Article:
The Finalists for the 66th National Book Awards have been determined, with the Longlist of 10 titles being winnowed down to a Shortlist of 5 in each of the categories of Fiction, Nonfiction, Poetry and Young People’s Literature respectively. It seems every year there is a category wherein any number of the Finalists could possibly get the prize, whereas perhaps in another there is often a book that seems foreordained to get the top honor – due to aspects ranging from a Finalist nominee being a notable author with prior nominations yet no Grand Prizes; a groundswell of popular or critical acclaim distinguishing one of the titles from the rest; or circumstances in the political or social sphere in America that serve to make a certain book timely or “important” in terms of the national dialogue.

This latter distinction marked the arrival of Ta-Nehisi Coates’ meditation on race Between The World And Me, following as it did the number of recent incidents where African Americans have died due to encounters with law enforcement officers. While that reason alone might make the book an odds-on favorite to win the Award for Nonfiction at the gala ceremony on November 18th, the inherently political nature of any prizes, awards or citations as determined by selection committees – these are comprised of people after all, who are undoubtedly influenced by any number of things in the public realm– suggests another factor that may well play a part in the outcome. Observers will recall Daniel Handler’s unfortunate “watermelon” anecdote while hosting the National Book Awards last year, and though Handler’s politically incorrect (and insensitive) attempt at humor in no way reflected or represents the National Book Association, it’s not beyond the imagination that the panelists determining the Longlist, Finalists and ultimate Awardee for Nonfiction (or other Awards) might have the memory of that in the back of their minds.

Those wishing to hear the words of the authors nominated for the 2015 Awards can attend a public reading by the Finalists on November 17th at The New School; tickets are available to the general public, and can be secured through the New School box office, either by calling 212-229-5488 or online via On the next day the four winners in each category will be chosen by the respective panels over lunch, prior to the announcement of their selections at the evening gala on November 18th.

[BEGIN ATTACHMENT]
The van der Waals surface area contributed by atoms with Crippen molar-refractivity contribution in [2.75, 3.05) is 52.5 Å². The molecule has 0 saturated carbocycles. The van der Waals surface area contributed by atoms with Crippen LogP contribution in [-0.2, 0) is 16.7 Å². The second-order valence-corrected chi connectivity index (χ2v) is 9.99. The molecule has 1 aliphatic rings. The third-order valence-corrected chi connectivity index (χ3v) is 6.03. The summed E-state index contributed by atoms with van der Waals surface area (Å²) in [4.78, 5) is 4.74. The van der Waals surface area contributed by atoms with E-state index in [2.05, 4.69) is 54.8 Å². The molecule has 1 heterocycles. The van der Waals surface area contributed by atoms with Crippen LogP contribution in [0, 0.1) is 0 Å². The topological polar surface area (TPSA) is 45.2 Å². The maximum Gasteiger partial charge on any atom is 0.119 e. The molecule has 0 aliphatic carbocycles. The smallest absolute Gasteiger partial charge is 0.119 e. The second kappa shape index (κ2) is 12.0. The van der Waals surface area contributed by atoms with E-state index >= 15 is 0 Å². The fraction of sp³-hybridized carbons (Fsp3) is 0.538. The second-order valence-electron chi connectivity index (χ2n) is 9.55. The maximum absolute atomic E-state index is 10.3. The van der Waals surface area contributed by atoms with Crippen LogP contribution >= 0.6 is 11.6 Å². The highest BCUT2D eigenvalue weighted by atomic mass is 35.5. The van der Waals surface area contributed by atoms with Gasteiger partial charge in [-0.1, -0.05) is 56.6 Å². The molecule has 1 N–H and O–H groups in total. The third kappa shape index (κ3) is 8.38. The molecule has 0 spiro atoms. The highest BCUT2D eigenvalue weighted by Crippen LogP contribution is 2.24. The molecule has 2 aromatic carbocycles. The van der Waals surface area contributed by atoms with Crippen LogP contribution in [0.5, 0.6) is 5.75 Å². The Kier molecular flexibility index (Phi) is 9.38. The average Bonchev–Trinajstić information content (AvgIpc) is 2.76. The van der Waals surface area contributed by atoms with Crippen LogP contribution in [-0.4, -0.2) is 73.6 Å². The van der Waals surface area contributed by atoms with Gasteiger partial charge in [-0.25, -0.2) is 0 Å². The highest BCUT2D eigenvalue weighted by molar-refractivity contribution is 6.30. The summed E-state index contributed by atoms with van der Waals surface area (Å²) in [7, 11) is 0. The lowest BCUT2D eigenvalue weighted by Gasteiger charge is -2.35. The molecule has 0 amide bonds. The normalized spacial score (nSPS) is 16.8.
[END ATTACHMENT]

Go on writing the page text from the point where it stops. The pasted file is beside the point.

The Finalists:


Refund: Stories, Karen E. Bender (Counterpoint Press)

The Turner House, Angela Flournoy (Houghton Mifflin Harcourt)

Fates And Furies, Lauren Groff (Riverhead Books/Penguin Random House)

Fortune Smiles: Stories, Adam Johnson (Random House)

A Little Life, Hanya Yanagihara (Doubleday/Penguin Random House)


Between The World And Me, Ta-Nehisi Coates (Spiegel & Grau/Penguin Random House)

Hold Still, Sally Mann (Little, Brown/Hachette Book Group)

The Soul Of An Octopus, Sy Montgomery (Atria/Simon & Schuster)

If The Oceans Were Ink: An Unlikely Firendship And A Journey To The Heart Of The Quran, Carla Power (Henry Holt and Company)

Ordinary Light, Tracy K. Smith (Alfred A. Knopf)


Catalog Of Unabashed Gratitude, Ross Gay (University of Pittsburgh Press)

How To Be Drawn, Terrance Hayes (Penguin/Penguin Random House)

Voyage Of The Sable Venus, Robin Coste Lewis (Alfred A. Knopf)

Bright Dead Things, Ada Limón (Milkweed Editions)

Elegy For A Broken Machine, Patrick Phillips (Alfred A. Knopf)


The Thing About Jellyfish, Ali Benjamin (Little, Brown Books for Young Readers)

Bone Gap, Laura Ruby (Balzer + Bray/HarperCollins Children’s Books)

Most Dangerous: Daniel Ellsberg And The Secret History Of The Vietnam War, Steve Sheinkin (Roaring Brook Press/Macmillan Children’s Publishing Group)

Challenger Deep, Neal Shusterman (HarperCollins Children’s Books)

Nimone, Noelle Stevenson (HarperTeen/HarperCollins Children’s Books)

The Longlist for each category included:


A Cure For Suicide, Jesse Ball (Pantheon Books)

Did You Ever Have A Family, Bill Clegg (Scout Press/Simon & Schuster)

Welcome To Braggsville, T. Geronimo Johnson (William Morrow/HarperCollins)

Honeydew, Edith Pearlman (Little, Brown/Hachette Book Group)

Mislaid, Nell Zink (Ecco/HarperCollins)


Rain, Cynthia Barnett (Crown Publishing Group/Penguin Random House)

Mourning Lincoln, Martha Hodes (Yale University Press)

Paradise Of The Pacific, Susanna Moore (Farrar, Straus and Giroux)

Love And Other Ways Of Dying: Essays, Michael Paterniti (The Dial Press/Penguin Random House)

Travels In Vermeer: A Memoir, Michael White (Persea Books)

Scattered At Sea, Amy Gerstler (Penguin/Penguin Random House)

A Stranger’s Mirror, Marilyn Hacker (W.W. Norton & Company)

The Beauty, Jane Hirshfield (Alfred A. Knopf)

Heaven, Rowan Ricardo Phillips (Farrar, Straus and Giroux)

Mistaking Each Other For Ghosts, Lawrence Raab (Tupelo Press)


Simon vs. The Homo Sapiens Agenda, Becky Albertalli (Balzer + Bray/HarperCollins Children’s Books)

Symphony For The City Of The Dead: Dmitri Shostakovich And The Siege Of Leningrad, M.T. Anderson (Candlewick Press)

Walk On Earth A Stranger, Rae Carson (Greenwillow/HarperCollins Children’s Books)

This Side Of Wild: Mutts, Mares, And Laughing Dinosaurs, Gary Paulsen (Simon & Schuster Children’s Publishing)

X: A Novel, Ilyasah Shabazz, with Kekla Magoon (Candlewick Press)

Fiction Judges: Daniel Alarcón, Jeffery Renard Allen, Sarah Bagby, Laura Lippman, David. L. Ulin

Nonfiction Judges: Diane Ackerman, Patricia Hill Collins, John D’Agata, Paul Holdengräber, Adrienne Mayor

Poetry Judges: Sherman Alexie, Willie Perdomo, Katha Pollitt, Tim Seibles, Jan Weissmiller

Young People’s Literature Judges: John Joseph Adams, Teri Lesesne, Laura McNeal, G. Neri, Eliot Schrefer

For more information about the Finalists for the 2014 National Book Awards, the Lifetime Achievement Award Winners, and details about the Awards ceremony, visit the National Book Foundation (